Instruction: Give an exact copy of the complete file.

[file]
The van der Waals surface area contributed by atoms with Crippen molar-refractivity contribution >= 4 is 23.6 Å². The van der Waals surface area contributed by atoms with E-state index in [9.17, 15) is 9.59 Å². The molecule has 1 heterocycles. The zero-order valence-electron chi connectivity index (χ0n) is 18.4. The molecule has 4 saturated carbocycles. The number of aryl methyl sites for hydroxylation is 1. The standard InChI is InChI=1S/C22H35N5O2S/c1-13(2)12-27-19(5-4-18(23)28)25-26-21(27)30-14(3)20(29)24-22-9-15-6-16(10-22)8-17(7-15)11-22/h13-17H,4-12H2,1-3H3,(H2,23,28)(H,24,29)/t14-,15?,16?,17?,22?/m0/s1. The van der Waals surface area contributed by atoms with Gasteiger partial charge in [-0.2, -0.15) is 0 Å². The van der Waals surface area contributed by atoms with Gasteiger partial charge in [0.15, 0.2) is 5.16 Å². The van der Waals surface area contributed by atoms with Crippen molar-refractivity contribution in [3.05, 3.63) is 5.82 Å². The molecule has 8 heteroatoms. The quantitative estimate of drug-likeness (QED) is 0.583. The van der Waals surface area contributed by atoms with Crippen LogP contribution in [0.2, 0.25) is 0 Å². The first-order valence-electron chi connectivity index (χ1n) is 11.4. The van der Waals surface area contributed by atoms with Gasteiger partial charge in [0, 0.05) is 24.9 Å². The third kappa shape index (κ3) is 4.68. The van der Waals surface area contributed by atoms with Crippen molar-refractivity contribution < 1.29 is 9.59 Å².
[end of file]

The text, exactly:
The van der Waals surface area contributed by atoms with Crippen molar-refractivity contribution >= 4 is 23.6 Å². The van der Waals surface area contributed by atoms with E-state index in [9.17, 15) is 9.59 Å². The molecule has 1 heterocycles. The zero-order valence-electron chi connectivity index (χ0n) is 18.4. The molecule has 4 saturated carbocycles. The number of aryl methyl sites for hydroxylation is 1. The standard InChI is InChI=1S/C22H35N5O2S/c1-13(2)12-27-19(5-4-18(23)28)25-26-21(27)30-14(3)20(29)24-22-9-15-6-16(10-22)8-17(7-15)11-22/h13-17H,4-12H2,1-3H3,(H2,23,28)(H,24,29)/t14-,15?,16?,17?,22?/m0/s1. The van der Waals surface area contributed by atoms with Gasteiger partial charge in [-0.2, -0.15) is 0 Å². The van der Waals surface area contributed by atoms with Gasteiger partial charge in [0.15, 0.2) is 5.16 Å². The van der Waals surface area contributed by atoms with Crippen molar-refractivity contribution in [3.05, 3.63) is 5.82 Å². The molecule has 8 heteroatoms. The quantitative estimate of drug-likeness (QED) is 0.583. The van der Waals surface area contributed by atoms with Crippen LogP contribution in [0.2, 0.25) is 0 Å². The first-order valence-electron chi connectivity index (χ1n) is 11.4. The van der Waals surface area contributed by atoms with Gasteiger partial charge in [0, 0.05) is 24.9 Å². The third kappa shape index (κ3) is 4.68. The van der Waals surface area contributed by atoms with Crippen molar-refractivity contribution < 1.29 is 9.59 Å².